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Zero-alcohol limit a good idea for young drivers

Restrictions for drivers under 22 is strategic, not discriminatory

Is that a pig soaring over the Ontario Ministry of Transportation head office? Maybe so, because I’m about to applaud Premier Dalton McGuinty’s Liberal government.

Let’s just put that sex-ed flip-flopping, secret G20 imaginary lawmaking, eco-fee botching aside, and focus on the provincial government’s latest initiative.

Starting August 1, drivers aged 21 and younger in Ontario caught with any alcohol in their system will have their license automatically suspended for 24 hours. Offending drivers also risk a $500 fine and an extended 30-day suspension. Three violations will result in a cancelled license.

Now, perhaps I’m speaking with gloat of my recent 22nd birthday behind me, but this sounds like an all-around solid idea. There’s no reason why young drivers need to have a drink before driving, and let’s face it—most 19- to 21-year-olds aren’t pouring a glass to explore their taste in Argentinean Shiraz. Drinking and driving are not rights—exclusively or otherwise—so drivers under 22 can put their violins aside and decide between the keys and the bottle.

Easier said than done for some, however, especially the injustice-hunters who have been quick to inform the Twitterverse that the new regulations are “ageist.”  Call it “ageism” if you want, but based on statistics that show drivers aged 19-21 are almost one and a half times more likely to be involved in fatal drinking and driving collisions than other drivers, it’s probably more appropriate to call it “strategic planning.”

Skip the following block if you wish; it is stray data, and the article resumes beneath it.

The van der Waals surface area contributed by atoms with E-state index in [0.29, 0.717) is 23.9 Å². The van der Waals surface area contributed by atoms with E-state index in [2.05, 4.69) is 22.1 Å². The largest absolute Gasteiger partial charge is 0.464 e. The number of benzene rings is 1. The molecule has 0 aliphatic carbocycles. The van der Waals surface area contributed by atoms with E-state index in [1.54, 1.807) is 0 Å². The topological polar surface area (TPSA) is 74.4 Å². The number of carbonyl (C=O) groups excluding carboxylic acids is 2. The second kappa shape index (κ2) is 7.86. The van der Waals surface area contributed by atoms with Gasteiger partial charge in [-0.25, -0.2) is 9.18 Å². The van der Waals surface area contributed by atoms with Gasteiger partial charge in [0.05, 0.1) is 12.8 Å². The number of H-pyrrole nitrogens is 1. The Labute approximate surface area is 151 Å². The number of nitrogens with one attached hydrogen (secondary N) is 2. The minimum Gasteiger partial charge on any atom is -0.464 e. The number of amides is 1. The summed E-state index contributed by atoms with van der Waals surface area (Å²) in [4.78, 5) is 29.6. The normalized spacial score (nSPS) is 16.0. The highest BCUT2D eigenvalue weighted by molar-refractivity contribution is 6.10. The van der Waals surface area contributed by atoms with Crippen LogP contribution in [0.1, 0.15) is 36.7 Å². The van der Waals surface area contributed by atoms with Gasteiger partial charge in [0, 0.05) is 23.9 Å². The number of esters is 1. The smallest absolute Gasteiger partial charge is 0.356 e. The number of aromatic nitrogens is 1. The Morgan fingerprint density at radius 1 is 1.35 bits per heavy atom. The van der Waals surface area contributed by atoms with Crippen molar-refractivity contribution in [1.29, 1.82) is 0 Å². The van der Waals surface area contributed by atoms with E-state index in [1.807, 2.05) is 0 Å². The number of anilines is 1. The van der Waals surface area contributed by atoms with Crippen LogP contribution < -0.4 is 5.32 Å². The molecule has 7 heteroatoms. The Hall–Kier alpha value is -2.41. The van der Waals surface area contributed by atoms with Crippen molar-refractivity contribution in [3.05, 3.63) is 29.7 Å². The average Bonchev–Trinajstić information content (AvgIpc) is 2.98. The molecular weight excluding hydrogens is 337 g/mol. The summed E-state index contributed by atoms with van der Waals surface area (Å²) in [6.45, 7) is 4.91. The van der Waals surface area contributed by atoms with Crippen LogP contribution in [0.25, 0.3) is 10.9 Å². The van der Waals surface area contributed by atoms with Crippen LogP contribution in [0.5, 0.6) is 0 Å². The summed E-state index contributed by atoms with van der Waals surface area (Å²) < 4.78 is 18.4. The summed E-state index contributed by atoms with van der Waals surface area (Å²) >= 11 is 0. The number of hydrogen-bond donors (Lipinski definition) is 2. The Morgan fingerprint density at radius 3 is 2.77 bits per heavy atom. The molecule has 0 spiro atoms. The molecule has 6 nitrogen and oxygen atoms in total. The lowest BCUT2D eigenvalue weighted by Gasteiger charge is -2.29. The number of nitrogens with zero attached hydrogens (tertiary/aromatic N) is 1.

Granted, a more infallible way to propose the new regulations would have been to extend the 20-month, zero-alcohol limit under the current graduated licensing system to up to five years for all new drivers, not just those under 22.  That way, novice drivers, regardless of age, wouldn’t pair inexperience with alcohol.

But calling the new rules “discriminatory” is to ignore a plethora of information showing that young drivers, as a group, are not as safe on the road as older drivers. They simply don’t compare. And though it may be a group of bad eggs spoiling it for the rest, the differential treatment on the whole is justifiable. So put down the pint and find something else to do before you get behind the wheel. There’s always pig-watching.

-Photo by DOliphant

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